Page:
29 July 2010
IAPA calls on Mexican government to safeguard lives of four abducted reporters
The IAPA expressed deep concern for this weeks kidnapping of four reporters in the Mexican state of Durango and for the grave level of violence in the country, calling on the government to act urgently to safeguard the lives of the missing and the fundamental rights of citizens in general.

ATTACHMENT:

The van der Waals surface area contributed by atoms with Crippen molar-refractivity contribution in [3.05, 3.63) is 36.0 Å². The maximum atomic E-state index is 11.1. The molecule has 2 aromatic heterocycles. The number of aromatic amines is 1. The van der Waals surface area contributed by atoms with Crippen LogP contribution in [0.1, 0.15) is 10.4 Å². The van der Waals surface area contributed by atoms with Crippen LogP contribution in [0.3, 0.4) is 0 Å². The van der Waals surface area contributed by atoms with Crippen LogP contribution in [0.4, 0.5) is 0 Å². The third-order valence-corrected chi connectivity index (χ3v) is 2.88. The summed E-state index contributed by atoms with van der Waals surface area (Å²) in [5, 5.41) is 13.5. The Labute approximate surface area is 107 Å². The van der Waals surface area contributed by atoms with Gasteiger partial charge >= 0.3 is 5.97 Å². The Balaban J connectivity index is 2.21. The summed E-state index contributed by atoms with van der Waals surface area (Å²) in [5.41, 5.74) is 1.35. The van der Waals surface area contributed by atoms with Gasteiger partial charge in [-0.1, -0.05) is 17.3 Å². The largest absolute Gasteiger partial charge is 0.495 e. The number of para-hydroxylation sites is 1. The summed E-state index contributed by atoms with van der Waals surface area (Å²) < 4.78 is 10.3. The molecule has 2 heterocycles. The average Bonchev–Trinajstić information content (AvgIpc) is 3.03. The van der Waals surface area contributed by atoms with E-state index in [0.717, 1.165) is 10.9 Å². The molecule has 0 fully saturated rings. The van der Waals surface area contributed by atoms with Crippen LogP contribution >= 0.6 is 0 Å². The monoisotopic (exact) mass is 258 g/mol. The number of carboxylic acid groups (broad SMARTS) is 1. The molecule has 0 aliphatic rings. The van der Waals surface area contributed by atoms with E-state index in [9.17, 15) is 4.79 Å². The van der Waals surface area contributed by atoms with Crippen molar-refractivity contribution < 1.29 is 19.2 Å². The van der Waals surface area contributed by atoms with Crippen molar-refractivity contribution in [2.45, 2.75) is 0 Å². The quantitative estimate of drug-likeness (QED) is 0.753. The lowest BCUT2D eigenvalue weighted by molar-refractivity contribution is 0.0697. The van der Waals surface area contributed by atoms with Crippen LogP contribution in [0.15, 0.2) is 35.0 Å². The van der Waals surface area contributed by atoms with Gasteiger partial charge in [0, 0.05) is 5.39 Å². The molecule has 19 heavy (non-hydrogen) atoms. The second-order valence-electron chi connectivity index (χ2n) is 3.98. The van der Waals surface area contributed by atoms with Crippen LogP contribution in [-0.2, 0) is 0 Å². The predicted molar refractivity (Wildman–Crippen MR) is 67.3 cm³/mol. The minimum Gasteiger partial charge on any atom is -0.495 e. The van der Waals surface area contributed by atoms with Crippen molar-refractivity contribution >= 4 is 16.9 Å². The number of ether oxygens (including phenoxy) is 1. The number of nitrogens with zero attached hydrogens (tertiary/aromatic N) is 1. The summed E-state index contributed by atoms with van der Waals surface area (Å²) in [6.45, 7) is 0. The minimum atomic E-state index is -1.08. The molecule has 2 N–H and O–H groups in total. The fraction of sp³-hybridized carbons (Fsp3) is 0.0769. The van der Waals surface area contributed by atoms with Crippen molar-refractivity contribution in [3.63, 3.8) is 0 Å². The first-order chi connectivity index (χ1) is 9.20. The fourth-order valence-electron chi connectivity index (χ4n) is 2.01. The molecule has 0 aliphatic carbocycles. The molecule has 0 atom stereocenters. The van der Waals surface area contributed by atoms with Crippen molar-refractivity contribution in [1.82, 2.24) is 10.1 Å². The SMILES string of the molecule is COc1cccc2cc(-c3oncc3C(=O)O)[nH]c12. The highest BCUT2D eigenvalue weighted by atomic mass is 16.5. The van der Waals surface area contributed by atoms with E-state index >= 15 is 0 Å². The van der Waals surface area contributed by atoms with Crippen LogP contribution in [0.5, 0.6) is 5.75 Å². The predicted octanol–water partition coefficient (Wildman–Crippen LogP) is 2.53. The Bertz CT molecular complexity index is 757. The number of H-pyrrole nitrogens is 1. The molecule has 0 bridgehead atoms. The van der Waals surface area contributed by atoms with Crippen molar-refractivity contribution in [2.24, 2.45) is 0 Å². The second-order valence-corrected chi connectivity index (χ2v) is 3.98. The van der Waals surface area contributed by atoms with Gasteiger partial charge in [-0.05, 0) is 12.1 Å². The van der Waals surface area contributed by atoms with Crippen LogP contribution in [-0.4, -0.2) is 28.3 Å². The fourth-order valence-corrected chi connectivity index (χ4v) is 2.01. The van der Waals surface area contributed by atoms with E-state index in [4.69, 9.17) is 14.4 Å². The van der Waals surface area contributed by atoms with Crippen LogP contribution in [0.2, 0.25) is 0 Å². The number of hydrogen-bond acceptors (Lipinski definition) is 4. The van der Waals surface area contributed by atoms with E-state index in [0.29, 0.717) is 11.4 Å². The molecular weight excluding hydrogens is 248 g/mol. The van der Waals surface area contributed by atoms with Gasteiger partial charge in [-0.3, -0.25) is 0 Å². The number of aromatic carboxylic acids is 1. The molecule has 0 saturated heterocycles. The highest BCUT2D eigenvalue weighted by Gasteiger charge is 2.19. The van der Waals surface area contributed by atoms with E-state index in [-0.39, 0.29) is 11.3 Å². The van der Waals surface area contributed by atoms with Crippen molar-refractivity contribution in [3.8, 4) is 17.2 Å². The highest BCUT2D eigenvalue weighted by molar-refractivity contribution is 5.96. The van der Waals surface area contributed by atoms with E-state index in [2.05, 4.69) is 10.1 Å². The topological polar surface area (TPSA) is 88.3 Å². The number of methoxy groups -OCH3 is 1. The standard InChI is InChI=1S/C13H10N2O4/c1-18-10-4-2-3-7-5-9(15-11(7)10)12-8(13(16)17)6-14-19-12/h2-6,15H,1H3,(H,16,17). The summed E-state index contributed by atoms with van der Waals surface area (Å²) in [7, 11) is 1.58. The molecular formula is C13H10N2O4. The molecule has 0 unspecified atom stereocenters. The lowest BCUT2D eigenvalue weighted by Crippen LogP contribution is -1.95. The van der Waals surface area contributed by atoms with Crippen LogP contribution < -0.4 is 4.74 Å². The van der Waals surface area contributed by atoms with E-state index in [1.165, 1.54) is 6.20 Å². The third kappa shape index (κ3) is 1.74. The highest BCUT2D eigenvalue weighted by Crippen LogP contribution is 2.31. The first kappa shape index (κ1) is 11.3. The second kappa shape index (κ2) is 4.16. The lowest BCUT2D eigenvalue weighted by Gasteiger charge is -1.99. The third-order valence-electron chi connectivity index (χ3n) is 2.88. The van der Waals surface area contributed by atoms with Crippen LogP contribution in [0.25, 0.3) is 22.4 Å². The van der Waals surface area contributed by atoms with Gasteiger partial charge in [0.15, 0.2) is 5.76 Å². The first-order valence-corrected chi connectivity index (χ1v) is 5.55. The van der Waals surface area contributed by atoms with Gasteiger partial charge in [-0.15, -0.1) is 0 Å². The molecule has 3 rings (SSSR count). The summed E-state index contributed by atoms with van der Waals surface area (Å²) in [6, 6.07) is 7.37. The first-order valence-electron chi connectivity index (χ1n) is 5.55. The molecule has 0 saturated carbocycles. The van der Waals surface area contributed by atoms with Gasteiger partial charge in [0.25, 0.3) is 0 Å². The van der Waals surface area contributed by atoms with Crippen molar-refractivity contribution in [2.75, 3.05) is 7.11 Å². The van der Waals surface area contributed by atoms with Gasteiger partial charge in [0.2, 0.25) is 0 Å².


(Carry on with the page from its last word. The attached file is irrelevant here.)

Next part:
The IAPA expressed deep concern for this weeks kidnapping of four reporters in the Mexican state of Durango and for the grave level of violence in the country, calling on the government to act urgently to safeguard the lives of the missing and the fundamental rights of citizens in general. The abducted journalists, Jaime Canales, a cameraman with Multimedios Laguna; Alejandro Hernández, a cameraman with Televisa Torreón; Héctor Gordoa, a reporter for Televisa México, and Oscar Solís, a reporter for the newspaper El Vespertino, were seized on Monday (July 26) after covering a riot at a prison (Social Rehabilitation Center No. 2) in Gómez Palacio, Durango. This afternoon Gordoa was released. The prison has been under the control of the Federal Police following accusations of corruption involving its wardens. IAPA President Alejandro Aguirre, editor of the Miami, Florida, Spanish-language newspaper Diario Las Américas, expressed his sympathy for the families and colleagues of the abducted journalists, declaring, The expansion of violence we are witnessing is of grave concern, and with no safeguards the press cannot do its job without fear of retribution. He added: Earlier this year we took an IAPA mission to Durango and at the time we felt the fear expressed by local editors and reporters who stated publicly that if the government failed to act immediately an escalation of violence against the press would take place. That time has arrived. At the IAPA forum held in the city of Durango on February 16, editors and publishers of newspapers from Durango, Coahuila, Sinaloa and Sonora urged federal and state officials to provide safeguards so journalists could do their jobs. In the Declaration of Durango they denounced the failure of authorities to combat the general climate of violence and called for crimes against journalists to be made federal offenses as well as the implementation of concrete measures such as the creation of joint Communications offices of police, public prosecutors offices and the Army so that news media could have access to timely and transparent information about violent acts. Robert Rivard, chairman of the IAPAs Committee on Freedom of the Press and Information, said that the IAPA has been keeping a close watch on developments in the case of the missing reporters, but such a delicate matter requires that the organization act prudently and with restraint. Rivard, editor of the San Antonio Express-News, Texas, issued an open call for the journalists to be freed immediately and in good condition. Both Aguirre and Rivard reiterated, in the name of the IAPA, support for all Mexican news media, particularly those directly affected. They further declared that this is the time for solidarity and joint efforts by journalists to work for the good of all. According to local reports, the abducted journalists communicated with their respective news media at 6:00 p.m. on Monday to inform that their kidnappers, believed to be members of the Sinaloa drug cartel, were demanding that three videos be broadcast. Telediario de la Laguna, for which the Canales works, aired the videos on Tuesday (July 27) for 15 minutes in a special synch-up with Mexico Citys Milenio Televisión. The video showed a group of unidentified persons claiming that Los Zetas gang works in collusion with police officers in the border town of Torreón in Coahuila state and in the Durango towns of Gómez Palacio and Lerdo. So far this year the IAPA has registered complaints with Mexican authorities on the disappearance of eight journalists, six of them in Tamaulipas between February and March. On several occasions the organization has also called for the resolution of this years murders of nine journalists.